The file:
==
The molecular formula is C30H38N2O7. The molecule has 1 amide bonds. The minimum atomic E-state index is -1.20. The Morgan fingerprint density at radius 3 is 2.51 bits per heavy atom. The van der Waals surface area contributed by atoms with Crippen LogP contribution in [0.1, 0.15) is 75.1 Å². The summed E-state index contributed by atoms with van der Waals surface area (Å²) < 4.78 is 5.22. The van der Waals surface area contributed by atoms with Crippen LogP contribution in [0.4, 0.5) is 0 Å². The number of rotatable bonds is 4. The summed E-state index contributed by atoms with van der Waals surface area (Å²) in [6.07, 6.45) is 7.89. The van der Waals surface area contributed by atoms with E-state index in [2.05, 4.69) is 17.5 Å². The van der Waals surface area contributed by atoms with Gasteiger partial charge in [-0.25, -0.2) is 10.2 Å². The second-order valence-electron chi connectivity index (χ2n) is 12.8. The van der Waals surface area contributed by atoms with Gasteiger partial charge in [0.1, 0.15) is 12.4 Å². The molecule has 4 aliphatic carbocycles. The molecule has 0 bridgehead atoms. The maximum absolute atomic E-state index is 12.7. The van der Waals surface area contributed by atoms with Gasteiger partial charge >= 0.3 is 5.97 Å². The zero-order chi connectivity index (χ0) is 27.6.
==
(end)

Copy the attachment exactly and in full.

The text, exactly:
The molecular formula is C30H38N2O7. The molecule has 1 amide bonds. The minimum atomic E-state index is -1.20. The Morgan fingerprint density at radius 3 is 2.51 bits per heavy atom. The van der Waals surface area contributed by atoms with Crippen LogP contribution in [0.1, 0.15) is 75.1 Å². The summed E-state index contributed by atoms with van der Waals surface area (Å²) < 4.78 is 5.22. The van der Waals surface area contributed by atoms with Crippen LogP contribution in [0.4, 0.5) is 0 Å². The number of rotatable bonds is 4. The summed E-state index contributed by atoms with van der Waals surface area (Å²) in [6.07, 6.45) is 7.89. The van der Waals surface area contributed by atoms with E-state index in [2.05, 4.69) is 17.5 Å². The van der Waals surface area contributed by atoms with Gasteiger partial charge in [-0.25, -0.2) is 10.2 Å². The second-order valence-electron chi connectivity index (χ2n) is 12.8. The van der Waals surface area contributed by atoms with Gasteiger partial charge in [0.1, 0.15) is 12.4 Å². The molecule has 4 aliphatic carbocycles. The molecule has 0 bridgehead atoms. The maximum absolute atomic E-state index is 12.7. The van der Waals surface area contributed by atoms with Gasteiger partial charge >= 0.3 is 5.97 Å². The zero-order chi connectivity index (χ0) is 27.6.